Progress Made In Effort to Turn Boston Into a Late-Night Destination
According to Mayor Marty Walsh, things are headed in the right direction on Beacon Hill.
— Mayor Marty Walsh (@marty_walsh) May 22, 2014
The amendment now has to go through the House of Representatives for approval, and would later need to be signed off by Governor Deval Patrick.
Boston could be getting late-night bar service sooner than expected.
City officials and local think-tank groups said Wednesday that an amendment attached to the state Senate’s budget proposal, which is currently being hashed out by elected leaders on Beacon Hill, could allow for watering holes and restaurants located near the MBTA to serve alcohol past 2 a.m. beginning as soon as July.
According to the details of the amendment, filed by Senator Linda Dorcena Forry last week at the request of Mayor Marty Walsh and his administration, bars and eateries would have the option to sell alcohol later as long as they’re within distance of the T, which recently launched a late-night program of its own. “This is another way to ensure Boston remains a world class city and a leader in the growing global economy,” said Forry. She said other local governing boards in cities like Cambridge, Somerville, or Brookline, which are also in proximity of the T’s late-night trains, could choose to opt into this provision and follow in Boston’s footsteps.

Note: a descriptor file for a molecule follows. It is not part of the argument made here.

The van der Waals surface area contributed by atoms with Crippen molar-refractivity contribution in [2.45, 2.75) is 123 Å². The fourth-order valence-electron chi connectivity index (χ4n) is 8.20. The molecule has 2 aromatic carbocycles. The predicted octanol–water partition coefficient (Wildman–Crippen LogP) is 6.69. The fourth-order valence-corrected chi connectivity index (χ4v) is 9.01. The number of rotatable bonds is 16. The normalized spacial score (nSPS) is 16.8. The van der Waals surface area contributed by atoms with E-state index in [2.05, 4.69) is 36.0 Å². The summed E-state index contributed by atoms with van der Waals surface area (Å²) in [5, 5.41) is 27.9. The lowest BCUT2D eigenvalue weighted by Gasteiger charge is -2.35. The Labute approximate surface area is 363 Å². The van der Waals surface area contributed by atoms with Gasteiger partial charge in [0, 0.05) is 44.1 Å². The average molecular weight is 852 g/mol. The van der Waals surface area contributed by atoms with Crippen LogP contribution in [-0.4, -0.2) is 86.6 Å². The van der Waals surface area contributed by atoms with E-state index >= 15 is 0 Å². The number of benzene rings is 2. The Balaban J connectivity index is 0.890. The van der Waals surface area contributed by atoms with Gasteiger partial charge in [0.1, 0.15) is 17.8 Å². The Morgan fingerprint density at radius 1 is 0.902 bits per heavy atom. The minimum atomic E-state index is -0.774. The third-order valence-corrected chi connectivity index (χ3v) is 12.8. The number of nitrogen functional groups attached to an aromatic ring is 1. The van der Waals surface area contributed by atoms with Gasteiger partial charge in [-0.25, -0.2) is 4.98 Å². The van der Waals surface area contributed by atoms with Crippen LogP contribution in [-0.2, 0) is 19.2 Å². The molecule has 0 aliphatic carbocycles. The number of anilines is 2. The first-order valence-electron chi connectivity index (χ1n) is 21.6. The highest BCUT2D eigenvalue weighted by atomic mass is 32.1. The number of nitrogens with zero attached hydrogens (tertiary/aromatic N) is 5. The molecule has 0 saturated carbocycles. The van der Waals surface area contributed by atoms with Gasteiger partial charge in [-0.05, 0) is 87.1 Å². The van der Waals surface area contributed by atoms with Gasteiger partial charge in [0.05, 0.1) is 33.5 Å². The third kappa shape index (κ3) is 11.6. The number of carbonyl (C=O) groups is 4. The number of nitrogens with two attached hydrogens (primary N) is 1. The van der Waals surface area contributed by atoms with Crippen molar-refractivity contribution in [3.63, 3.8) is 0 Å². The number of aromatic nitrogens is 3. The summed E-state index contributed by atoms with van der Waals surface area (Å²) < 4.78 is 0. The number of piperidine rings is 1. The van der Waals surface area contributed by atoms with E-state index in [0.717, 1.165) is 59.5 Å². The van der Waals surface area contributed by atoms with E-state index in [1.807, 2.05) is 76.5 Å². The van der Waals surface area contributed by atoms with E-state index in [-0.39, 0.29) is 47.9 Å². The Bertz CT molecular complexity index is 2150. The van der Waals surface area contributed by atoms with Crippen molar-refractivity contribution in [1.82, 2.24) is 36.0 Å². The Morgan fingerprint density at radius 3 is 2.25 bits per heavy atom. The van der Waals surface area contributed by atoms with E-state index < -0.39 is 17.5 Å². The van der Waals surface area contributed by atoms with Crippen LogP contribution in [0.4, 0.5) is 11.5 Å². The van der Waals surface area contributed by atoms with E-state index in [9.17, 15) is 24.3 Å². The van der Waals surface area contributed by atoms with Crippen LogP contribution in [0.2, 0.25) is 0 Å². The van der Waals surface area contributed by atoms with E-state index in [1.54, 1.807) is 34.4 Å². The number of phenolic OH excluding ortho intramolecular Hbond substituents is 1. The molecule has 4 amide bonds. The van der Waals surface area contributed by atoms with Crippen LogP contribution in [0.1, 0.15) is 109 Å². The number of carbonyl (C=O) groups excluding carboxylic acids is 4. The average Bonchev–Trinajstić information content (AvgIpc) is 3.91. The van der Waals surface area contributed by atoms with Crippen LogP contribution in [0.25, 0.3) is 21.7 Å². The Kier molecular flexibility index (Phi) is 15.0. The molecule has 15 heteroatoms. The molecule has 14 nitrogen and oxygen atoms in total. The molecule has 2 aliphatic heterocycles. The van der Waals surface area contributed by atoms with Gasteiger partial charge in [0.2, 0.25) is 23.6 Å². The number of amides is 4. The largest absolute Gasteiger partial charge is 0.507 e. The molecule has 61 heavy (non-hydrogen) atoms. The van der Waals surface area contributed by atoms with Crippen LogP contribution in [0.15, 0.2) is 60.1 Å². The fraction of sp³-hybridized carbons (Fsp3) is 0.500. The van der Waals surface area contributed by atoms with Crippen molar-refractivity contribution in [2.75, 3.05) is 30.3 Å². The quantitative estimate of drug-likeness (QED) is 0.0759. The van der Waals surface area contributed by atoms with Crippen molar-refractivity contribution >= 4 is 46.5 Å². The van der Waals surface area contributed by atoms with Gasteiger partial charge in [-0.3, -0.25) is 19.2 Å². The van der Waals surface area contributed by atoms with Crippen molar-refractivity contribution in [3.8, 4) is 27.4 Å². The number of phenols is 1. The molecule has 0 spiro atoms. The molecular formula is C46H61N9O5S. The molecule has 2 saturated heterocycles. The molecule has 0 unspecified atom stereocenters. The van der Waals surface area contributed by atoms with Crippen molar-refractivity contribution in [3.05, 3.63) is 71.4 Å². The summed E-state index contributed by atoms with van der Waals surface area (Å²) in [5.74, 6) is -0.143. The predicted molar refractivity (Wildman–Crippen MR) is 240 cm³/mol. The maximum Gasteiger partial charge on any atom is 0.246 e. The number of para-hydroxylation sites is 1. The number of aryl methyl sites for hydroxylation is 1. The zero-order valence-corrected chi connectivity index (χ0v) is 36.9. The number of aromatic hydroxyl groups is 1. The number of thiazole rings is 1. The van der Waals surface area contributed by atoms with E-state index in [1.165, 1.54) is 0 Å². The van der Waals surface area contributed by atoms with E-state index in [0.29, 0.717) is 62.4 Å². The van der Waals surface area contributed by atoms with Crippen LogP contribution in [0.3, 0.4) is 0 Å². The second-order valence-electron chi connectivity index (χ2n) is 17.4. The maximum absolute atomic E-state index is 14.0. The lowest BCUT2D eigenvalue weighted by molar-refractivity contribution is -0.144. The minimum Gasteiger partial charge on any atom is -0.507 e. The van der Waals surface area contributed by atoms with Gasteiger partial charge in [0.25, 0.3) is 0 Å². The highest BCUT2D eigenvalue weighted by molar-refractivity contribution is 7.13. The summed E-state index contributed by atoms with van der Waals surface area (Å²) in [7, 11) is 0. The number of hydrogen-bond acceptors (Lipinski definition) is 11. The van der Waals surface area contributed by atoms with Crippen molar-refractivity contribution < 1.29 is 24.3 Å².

If enacted, the proposal would allow Walsh’s newly appointed Late Night Task Force to more easily implement pilot tests in specific parts of the city to find out if there’s a demand for a permanent after-hours venture. “The ability to conduct these pilots in conjunction with MBTA’s late-night service will give us the most accurate picture as to whether a late-night model works in Boston as it does in other U.S. world-class cities such as New York City and Chicago,” a spokesperson from Walsh’s office said.
The Task Force has met several times since April to talk about the feasibility of allowing after-hours services in Boston, including keeping gyms, laundromats, and cafes open past typical closing times. To start, members of the group are considering running the pilot programs in places like the Innovation District or Faneuil Hall, where the swarms of late-night revelers would have less of an impact on residents living in the neighborhood.
If the legislature votes in favor of the amendment as part of the fiscal year 2015 budget, details state that licensees eligible for the late-night alcohol service extension would still have to go through the city’s tedious public licensing process.
News of the amendment made waves on Wednesday when the organization Onein3 made a public update about the Task Force’s work to get the ball rolling on the late-night entertainment options in select neighborhoods. “Hardly a day—or piece of policy—goes by without Mayor Marty Walsh stressing the importance of our young adult population in Boston. He understands that today’s workforce is changing and Boston is competing in a global market to attract the best talent,” according to a statement from the group.
The filed amendment doesn’t mean it’s a done deal, however. Passing this proposal would merely speed up the process of allowing the Task Force to roll out the pilot programs if they find it’s a suitable proposition for the city’s businesses and neighborhoods. “[This amendment] just gives us the opportunity to do it more quickly,” said a spokesperson from the mayor’s office.